Pier South was expected to pay for itself in 14 years.
  • Pier South was expected to pay for itself in 14 years.
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Imperial Beach by the numbers:

Beach closings 2016: 30

Beach closings 2017: 70

Beach attendance 2016: 3.1 million

Beach attendance 2017: 2.3 million

The number of beach closings in Imperial Beach more than doubled in 2017 from the year before; attendance at the beaches fell by 800,000, a drop of 26 percent, according to city records.

Proceeds from the lodging tax, a 10 percent levy on overnight accommodations, still showed growth, albeit sluggish. The tax brought some $56,000 more into city coffers in 2017 than in 2016.

Still with us? The total yield from the room tax for the calendar year of 2014, the hotel's first year of operation, was $542,000, – some 60 percent more than 2013, before it opened. Then, in 2015, the total rose to $680,000, a jump in tax revenue of 25 percent. Then, down to $645,000 in 2016 and then up to $701,000 last year.

It's a grand total of $2.56 million from 2014 through 2017.

Now, when the city first started selling the notion of putting up $7 million of the $28 million price tag for a new, 78-room beachfront boutique resort hotel, the Pier South at 800 Seacoast Drive, officials projected that the entire ante would return in full to the city treasury in as few as 14 years (an average of $500,000 a year), or as many as 20 (an average of $350,000 per year).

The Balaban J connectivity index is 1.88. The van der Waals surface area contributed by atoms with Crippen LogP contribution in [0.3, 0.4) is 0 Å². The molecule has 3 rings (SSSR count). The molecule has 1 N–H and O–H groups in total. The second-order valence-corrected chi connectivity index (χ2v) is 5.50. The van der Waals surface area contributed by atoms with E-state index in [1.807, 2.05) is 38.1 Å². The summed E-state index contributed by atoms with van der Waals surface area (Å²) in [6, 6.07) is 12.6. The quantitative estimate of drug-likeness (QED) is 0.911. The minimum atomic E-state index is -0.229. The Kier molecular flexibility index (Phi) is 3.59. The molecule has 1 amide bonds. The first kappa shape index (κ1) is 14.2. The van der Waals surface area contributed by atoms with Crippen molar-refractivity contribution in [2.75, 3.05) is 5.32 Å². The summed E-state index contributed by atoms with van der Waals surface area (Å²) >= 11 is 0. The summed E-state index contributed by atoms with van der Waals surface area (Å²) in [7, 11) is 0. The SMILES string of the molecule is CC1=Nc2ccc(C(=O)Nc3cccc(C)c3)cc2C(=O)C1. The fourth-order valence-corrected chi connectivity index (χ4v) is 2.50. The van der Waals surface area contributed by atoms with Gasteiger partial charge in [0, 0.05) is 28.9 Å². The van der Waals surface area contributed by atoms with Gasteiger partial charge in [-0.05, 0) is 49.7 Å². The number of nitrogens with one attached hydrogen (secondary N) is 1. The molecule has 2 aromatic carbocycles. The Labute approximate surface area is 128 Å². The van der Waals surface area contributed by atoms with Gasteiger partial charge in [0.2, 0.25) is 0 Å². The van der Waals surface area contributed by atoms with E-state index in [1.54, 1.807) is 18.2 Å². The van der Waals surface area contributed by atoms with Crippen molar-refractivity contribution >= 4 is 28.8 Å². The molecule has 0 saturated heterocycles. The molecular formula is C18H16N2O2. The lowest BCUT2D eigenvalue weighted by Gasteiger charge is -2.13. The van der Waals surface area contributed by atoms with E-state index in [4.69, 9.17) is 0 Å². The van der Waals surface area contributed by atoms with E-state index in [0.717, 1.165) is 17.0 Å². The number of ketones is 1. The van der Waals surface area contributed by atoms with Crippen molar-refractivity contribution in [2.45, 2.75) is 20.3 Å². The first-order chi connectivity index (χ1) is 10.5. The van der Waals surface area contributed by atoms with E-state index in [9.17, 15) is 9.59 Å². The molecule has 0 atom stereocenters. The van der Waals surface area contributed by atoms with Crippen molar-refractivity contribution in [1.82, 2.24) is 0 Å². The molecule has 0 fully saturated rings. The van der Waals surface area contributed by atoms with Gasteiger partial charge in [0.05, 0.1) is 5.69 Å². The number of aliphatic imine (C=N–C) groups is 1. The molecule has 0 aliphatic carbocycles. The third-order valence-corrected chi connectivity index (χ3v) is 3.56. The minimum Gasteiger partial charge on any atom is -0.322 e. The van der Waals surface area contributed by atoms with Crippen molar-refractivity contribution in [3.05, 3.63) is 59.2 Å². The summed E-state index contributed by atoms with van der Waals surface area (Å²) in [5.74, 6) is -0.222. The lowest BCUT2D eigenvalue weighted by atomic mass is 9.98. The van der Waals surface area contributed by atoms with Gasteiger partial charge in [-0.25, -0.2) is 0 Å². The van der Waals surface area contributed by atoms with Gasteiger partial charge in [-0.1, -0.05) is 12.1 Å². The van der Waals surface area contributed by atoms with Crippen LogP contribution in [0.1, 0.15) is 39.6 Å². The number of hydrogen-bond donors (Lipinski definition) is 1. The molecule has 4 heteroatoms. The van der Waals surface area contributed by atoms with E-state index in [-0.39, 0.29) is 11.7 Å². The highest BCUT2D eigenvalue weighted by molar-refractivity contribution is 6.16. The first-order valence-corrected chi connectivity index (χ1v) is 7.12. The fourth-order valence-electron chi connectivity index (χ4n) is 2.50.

Turns out that the average funneling through each year is around $385,000, meaning that at this rate the city gets the $7 million investment back in not 14, but 18 years.

The effort to clean up the beaches and the ocean got a start March 1 when Imperial Beach joined with the Port of San Diego and the city of Chula Vista to sue the International Boundary and Water Commission over an “almost continuous” flow of sewage from the Tijuana river. It's alleged that the laws on clean water and on resource conservation and recovery are being ignored.

Eight days later, March 9, KGTV, Channel 10, ran a story of a former border patrol agent saying that back in 2010 he contracted flesh-eating bacteria and nearly lost his arm after training in the waters off the Silver Strand that runs from Imperial Beach north into Coronado.

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dwbat March 13, 2018 @ 10:02 a.m.

Boycott TJ (and Mexican resort spots). Don't spend one dime south of the border until Mexico stops dumping its toxic sewage in our waters. As long as the sludge keeps flowing, our dollars should stop flowing.


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